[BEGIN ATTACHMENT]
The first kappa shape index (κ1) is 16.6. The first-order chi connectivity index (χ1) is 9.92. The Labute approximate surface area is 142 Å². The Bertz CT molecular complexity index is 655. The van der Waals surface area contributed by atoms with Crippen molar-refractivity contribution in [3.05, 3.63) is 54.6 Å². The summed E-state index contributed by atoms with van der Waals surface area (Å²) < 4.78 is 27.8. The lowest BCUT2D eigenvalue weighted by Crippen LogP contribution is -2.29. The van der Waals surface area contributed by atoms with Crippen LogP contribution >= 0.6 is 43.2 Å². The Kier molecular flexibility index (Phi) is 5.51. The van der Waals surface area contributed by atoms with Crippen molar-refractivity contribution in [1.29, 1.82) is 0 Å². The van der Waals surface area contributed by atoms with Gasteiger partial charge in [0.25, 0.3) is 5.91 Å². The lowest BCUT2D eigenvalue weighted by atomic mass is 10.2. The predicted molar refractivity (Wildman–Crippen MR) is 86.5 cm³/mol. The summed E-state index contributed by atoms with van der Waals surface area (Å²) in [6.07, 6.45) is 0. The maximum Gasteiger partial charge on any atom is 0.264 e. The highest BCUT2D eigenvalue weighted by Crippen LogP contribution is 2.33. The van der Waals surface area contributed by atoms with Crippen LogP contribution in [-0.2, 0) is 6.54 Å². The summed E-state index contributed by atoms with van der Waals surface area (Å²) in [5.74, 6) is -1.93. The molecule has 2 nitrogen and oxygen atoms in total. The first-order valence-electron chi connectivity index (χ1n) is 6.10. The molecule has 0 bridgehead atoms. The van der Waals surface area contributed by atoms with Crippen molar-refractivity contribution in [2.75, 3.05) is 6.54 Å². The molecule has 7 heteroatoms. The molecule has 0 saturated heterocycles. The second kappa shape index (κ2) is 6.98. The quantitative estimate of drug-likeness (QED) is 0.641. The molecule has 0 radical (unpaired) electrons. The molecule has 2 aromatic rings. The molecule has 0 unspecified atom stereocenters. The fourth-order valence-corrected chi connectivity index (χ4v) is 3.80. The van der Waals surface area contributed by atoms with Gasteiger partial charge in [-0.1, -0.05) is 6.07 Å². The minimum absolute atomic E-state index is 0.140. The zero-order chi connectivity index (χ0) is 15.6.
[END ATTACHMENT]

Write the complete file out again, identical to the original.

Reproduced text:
The first kappa shape index (κ1) is 16.6. The first-order chi connectivity index (χ1) is 9.92. The Labute approximate surface area is 142 Å². The Bertz CT molecular complexity index is 655. The van der Waals surface area contributed by atoms with Crippen molar-refractivity contribution in [3.05, 3.63) is 54.6 Å². The summed E-state index contributed by atoms with van der Waals surface area (Å²) < 4.78 is 27.8. The lowest BCUT2D eigenvalue weighted by Crippen LogP contribution is -2.29. The van der Waals surface area contributed by atoms with Crippen LogP contribution >= 0.6 is 43.2 Å². The Kier molecular flexibility index (Phi) is 5.51. The van der Waals surface area contributed by atoms with Crippen molar-refractivity contribution in [1.29, 1.82) is 0 Å². The van der Waals surface area contributed by atoms with Gasteiger partial charge in [0.25, 0.3) is 5.91 Å². The lowest BCUT2D eigenvalue weighted by atomic mass is 10.2. The predicted molar refractivity (Wildman–Crippen MR) is 86.5 cm³/mol. The summed E-state index contributed by atoms with van der Waals surface area (Å²) in [6.07, 6.45) is 0. The maximum Gasteiger partial charge on any atom is 0.264 e. The highest BCUT2D eigenvalue weighted by Crippen LogP contribution is 2.33. The van der Waals surface area contributed by atoms with Crippen LogP contribution in [-0.2, 0) is 6.54 Å². The summed E-state index contributed by atoms with van der Waals surface area (Å²) in [5.74, 6) is -1.93. The molecule has 2 nitrogen and oxygen atoms in total. The first-order valence-electron chi connectivity index (χ1n) is 6.10. The molecule has 0 bridgehead atoms. The van der Waals surface area contributed by atoms with Crippen molar-refractivity contribution in [2.75, 3.05) is 6.54 Å². The molecule has 7 heteroatoms. The molecule has 0 saturated heterocycles. The second kappa shape index (κ2) is 6.98. The quantitative estimate of drug-likeness (QED) is 0.641. The molecule has 0 radical (unpaired) electrons. The molecule has 2 aromatic rings. The molecule has 0 unspecified atom stereocenters. The fourth-order valence-corrected chi connectivity index (χ4v) is 3.80. The van der Waals surface area contributed by atoms with Gasteiger partial charge in [-0.1, -0.05) is 6.07 Å². The minimum absolute atomic E-state index is 0.140. The zero-order chi connectivity index (χ0) is 15.6.